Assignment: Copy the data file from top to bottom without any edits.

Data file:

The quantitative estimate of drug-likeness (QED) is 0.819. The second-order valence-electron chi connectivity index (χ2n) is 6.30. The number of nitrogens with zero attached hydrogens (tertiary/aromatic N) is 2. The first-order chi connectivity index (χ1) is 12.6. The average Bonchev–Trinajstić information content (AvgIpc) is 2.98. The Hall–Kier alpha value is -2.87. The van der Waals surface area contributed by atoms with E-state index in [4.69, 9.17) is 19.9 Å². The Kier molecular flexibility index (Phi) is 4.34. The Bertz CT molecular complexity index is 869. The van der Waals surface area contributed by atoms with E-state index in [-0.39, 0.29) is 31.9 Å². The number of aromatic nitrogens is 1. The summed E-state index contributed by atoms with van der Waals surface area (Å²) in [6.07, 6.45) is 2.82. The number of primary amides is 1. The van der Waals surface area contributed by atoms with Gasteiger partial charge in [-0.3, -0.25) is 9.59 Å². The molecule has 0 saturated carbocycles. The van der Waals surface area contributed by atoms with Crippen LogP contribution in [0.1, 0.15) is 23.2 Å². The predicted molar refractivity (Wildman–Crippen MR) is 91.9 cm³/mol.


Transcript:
The quantitative estimate of drug-likeness (QED) is 0.819. The second-order valence-electron chi connectivity index (χ2n) is 6.30. The number of nitrogens with zero attached hydrogens (tertiary/aromatic N) is 2. The first-order chi connectivity index (χ1) is 12.6. The average Bonchev–Trinajstić information content (AvgIpc) is 2.98. The Hall–Kier alpha value is -2.87. The van der Waals surface area contributed by atoms with E-state index in [4.69, 9.17) is 19.9 Å². The Kier molecular flexibility index (Phi) is 4.34. The Bertz CT molecular complexity index is 869. The van der Waals surface area contributed by atoms with E-state index in [-0.39, 0.29) is 31.9 Å². The number of aromatic nitrogens is 1. The summed E-state index contributed by atoms with van der Waals surface area (Å²) in [6.07, 6.45) is 2.82. The number of primary amides is 1. The van der Waals surface area contributed by atoms with Gasteiger partial charge in [-0.3, -0.25) is 9.59 Å². The molecule has 0 saturated carbocycles. The van der Waals surface area contributed by atoms with Crippen LogP contribution in [0.1, 0.15) is 23.2 Å². The predicted molar refractivity (Wildman–Crippen MR) is 91.9 cm³/mol.